Identifying the exercise-based support needs and exercise programme preferences among men with prostate cancer during active surveillance: A qualitative study
Daniel Galvao Orcid: https://orcid.org/0000-0002-8209-2281
European Journal of Oncology Nursing
Exercise Medicine Research Institute
Funding information available at: https://doi.org/10.1016/j.ejon.2019.06.006
NHMRC Number : 1090517
This study aims to investigate the attitudes and preferences men on active surveillance for prostate cancer have regarding exercise and exercise-based support. Exercise outcomes align with traditionally masculine values, can improve mental and physical health, and may even slow early stage prostate cancer progression. However, attitudes and preferences towards exercise and exercise support are unexplored in men on active surveillance.
Semi-structured qualitative interviews were conducted with participants (13 males with a history of active surveillance for prostate cancer; 5 female partners). Interviews were conducted either by telephone or in person and audiotaped, transcribed verbatim, and thematically analysed.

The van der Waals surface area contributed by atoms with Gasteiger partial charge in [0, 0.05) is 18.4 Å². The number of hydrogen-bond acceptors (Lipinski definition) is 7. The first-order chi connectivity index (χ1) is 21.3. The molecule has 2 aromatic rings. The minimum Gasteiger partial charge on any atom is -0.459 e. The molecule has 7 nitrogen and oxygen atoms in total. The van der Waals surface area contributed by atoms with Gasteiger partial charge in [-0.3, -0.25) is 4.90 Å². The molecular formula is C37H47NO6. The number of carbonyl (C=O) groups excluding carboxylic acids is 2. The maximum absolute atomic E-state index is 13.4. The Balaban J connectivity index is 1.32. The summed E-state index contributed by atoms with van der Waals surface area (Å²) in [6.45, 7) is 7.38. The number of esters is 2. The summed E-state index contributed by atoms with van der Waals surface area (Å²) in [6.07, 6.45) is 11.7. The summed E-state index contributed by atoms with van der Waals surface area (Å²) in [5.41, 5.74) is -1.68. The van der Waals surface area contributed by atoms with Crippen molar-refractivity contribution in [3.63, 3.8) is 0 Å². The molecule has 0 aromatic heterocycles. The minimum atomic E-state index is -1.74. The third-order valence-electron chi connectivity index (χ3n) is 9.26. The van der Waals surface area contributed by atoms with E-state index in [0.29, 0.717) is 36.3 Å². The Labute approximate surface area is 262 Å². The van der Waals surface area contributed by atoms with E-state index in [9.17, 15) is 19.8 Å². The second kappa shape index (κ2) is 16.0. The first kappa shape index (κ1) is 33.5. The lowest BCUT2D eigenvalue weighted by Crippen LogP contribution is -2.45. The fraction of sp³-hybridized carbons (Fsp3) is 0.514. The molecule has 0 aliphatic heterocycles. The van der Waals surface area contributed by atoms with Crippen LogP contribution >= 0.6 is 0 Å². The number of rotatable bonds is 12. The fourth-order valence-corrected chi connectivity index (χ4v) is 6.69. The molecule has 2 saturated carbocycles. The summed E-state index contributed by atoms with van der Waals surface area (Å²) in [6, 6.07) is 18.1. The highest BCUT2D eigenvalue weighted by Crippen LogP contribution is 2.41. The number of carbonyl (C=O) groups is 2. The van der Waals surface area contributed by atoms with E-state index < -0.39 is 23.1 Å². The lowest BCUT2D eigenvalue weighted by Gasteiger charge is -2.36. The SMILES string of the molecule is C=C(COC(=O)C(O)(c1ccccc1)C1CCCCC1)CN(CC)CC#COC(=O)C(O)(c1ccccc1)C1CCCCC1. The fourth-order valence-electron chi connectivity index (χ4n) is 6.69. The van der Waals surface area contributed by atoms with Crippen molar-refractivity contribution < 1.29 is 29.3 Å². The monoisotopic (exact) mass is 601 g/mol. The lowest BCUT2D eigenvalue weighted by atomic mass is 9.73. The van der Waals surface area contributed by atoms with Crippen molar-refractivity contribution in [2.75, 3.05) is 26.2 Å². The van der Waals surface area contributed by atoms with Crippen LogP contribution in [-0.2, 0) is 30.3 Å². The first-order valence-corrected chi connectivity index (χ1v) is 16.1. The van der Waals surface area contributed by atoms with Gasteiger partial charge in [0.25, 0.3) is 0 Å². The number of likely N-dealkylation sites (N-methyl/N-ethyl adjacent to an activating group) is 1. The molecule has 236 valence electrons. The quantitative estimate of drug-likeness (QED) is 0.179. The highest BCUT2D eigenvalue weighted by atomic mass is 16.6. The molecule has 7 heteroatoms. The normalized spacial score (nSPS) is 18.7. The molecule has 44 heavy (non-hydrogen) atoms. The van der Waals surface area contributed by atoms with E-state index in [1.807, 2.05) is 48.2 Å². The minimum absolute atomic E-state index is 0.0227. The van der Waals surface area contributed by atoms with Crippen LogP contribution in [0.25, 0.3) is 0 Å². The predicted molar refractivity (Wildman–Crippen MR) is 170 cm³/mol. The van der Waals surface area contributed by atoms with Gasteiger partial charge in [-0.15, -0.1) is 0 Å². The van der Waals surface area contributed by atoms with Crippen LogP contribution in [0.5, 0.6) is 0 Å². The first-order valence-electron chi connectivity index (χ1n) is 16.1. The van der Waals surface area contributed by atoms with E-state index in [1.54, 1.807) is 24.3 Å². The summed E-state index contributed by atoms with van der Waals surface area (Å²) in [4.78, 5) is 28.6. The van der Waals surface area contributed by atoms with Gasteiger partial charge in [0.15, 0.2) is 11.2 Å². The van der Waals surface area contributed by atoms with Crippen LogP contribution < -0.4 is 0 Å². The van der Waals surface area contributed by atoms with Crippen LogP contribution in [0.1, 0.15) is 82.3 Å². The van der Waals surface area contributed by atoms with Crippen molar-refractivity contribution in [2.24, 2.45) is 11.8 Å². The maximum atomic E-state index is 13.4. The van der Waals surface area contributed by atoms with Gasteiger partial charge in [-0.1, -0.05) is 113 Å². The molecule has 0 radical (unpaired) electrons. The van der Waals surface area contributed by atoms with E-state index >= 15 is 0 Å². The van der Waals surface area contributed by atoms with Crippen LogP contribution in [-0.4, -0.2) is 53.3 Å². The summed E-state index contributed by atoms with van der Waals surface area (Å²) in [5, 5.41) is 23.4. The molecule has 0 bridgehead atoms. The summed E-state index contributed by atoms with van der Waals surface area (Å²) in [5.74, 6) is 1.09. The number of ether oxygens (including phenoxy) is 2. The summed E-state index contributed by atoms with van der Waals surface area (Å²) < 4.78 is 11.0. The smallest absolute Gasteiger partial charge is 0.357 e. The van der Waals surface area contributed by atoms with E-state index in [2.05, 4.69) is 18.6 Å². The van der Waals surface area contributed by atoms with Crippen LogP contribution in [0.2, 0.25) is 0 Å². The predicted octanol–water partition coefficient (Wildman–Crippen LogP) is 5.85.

Several key themes were identified relating to the two research aims: ‘Attitudes and Preferences towards Exercise, and ‘Attitudes and Preferences towards Exercise Support’. Despite all men engaging in exercise, the majority did not meet the recommended guidelines for cancer survivors. The majority of men either were interested in receiving exercise support or had previously received it, often recommending this for all men on active surveillance. There were varied preferences regarding delivery modality (i.e., online or face to face), the inclusion of partners, and group versus individual formats.
This study provides a novel insight into the attitudes and preferences of men on active surveillance regarding exercise and support. This research will help the development of acceptable and accessible person-centred support for men on active surveillance. However, further research is needed to evaluate the efficacy of different delivery modalities in this population.